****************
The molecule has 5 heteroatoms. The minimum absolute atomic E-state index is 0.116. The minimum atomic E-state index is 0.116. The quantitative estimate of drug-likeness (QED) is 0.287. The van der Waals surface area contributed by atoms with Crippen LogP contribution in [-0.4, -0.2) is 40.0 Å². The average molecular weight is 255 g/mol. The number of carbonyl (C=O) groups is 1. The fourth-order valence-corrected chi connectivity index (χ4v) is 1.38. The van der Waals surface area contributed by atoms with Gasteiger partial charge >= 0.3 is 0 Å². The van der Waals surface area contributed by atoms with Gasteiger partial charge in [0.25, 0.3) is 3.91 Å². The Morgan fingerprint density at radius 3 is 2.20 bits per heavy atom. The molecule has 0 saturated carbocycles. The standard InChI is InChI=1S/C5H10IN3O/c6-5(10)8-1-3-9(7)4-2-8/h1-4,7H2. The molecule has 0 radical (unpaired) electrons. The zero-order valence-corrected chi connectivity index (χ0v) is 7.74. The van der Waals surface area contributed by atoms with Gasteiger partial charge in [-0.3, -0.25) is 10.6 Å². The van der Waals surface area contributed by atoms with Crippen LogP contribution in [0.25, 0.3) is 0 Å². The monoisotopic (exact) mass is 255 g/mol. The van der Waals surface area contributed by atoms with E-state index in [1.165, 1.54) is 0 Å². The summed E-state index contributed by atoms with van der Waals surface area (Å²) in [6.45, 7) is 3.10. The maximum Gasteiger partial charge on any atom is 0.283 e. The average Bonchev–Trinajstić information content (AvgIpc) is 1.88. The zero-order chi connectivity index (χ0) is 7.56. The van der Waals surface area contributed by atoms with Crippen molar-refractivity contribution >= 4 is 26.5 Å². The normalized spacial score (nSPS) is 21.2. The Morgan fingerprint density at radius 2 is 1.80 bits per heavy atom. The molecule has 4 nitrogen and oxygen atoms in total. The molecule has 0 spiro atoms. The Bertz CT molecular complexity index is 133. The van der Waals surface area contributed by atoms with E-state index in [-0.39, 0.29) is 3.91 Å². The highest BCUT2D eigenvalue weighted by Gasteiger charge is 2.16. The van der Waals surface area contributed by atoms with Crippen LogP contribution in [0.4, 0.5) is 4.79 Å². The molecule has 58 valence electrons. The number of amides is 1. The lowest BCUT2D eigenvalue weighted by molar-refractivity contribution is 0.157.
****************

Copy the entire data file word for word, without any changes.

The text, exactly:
The molecule has 5 heteroatoms. The minimum absolute atomic E-state index is 0.116. The minimum atomic E-state index is 0.116. The quantitative estimate of drug-likeness (QED) is 0.287. The van der Waals surface area contributed by atoms with Crippen LogP contribution in [-0.4, -0.2) is 40.0 Å². The average molecular weight is 255 g/mol. The number of carbonyl (C=O) groups is 1. The fourth-order valence-corrected chi connectivity index (χ4v) is 1.38. The van der Waals surface area contributed by atoms with Gasteiger partial charge >= 0.3 is 0 Å². The van der Waals surface area contributed by atoms with Gasteiger partial charge in [0.25, 0.3) is 3.91 Å². The Morgan fingerprint density at radius 3 is 2.20 bits per heavy atom. The molecule has 0 saturated carbocycles. The standard InChI is InChI=1S/C5H10IN3O/c6-5(10)8-1-3-9(7)4-2-8/h1-4,7H2. The molecule has 0 radical (unpaired) electrons. The zero-order valence-corrected chi connectivity index (χ0v) is 7.74. The van der Waals surface area contributed by atoms with Gasteiger partial charge in [-0.3, -0.25) is 10.6 Å². The van der Waals surface area contributed by atoms with Crippen LogP contribution in [0.25, 0.3) is 0 Å². The monoisotopic (exact) mass is 255 g/mol. The van der Waals surface area contributed by atoms with E-state index in [1.165, 1.54) is 0 Å². The summed E-state index contributed by atoms with van der Waals surface area (Å²) in [6.45, 7) is 3.10. The maximum Gasteiger partial charge on any atom is 0.283 e. The average Bonchev–Trinajstić information content (AvgIpc) is 1.88. The zero-order chi connectivity index (χ0) is 7.56. The van der Waals surface area contributed by atoms with Crippen molar-refractivity contribution >= 4 is 26.5 Å². The normalized spacial score (nSPS) is 21.2. The Morgan fingerprint density at radius 2 is 1.80 bits per heavy atom. The molecule has 4 nitrogen and oxygen atoms in total. The molecule has 0 spiro atoms. The Bertz CT molecular complexity index is 133. The van der Waals surface area contributed by atoms with E-state index in [-0.39, 0.29) is 3.91 Å². The highest BCUT2D eigenvalue weighted by Gasteiger charge is 2.16. The van der Waals surface area contributed by atoms with Crippen LogP contribution in [0.4, 0.5) is 4.79 Å². The molecule has 58 valence electrons. The number of amides is 1. The lowest BCUT2D eigenvalue weighted by molar-refractivity contribution is 0.157.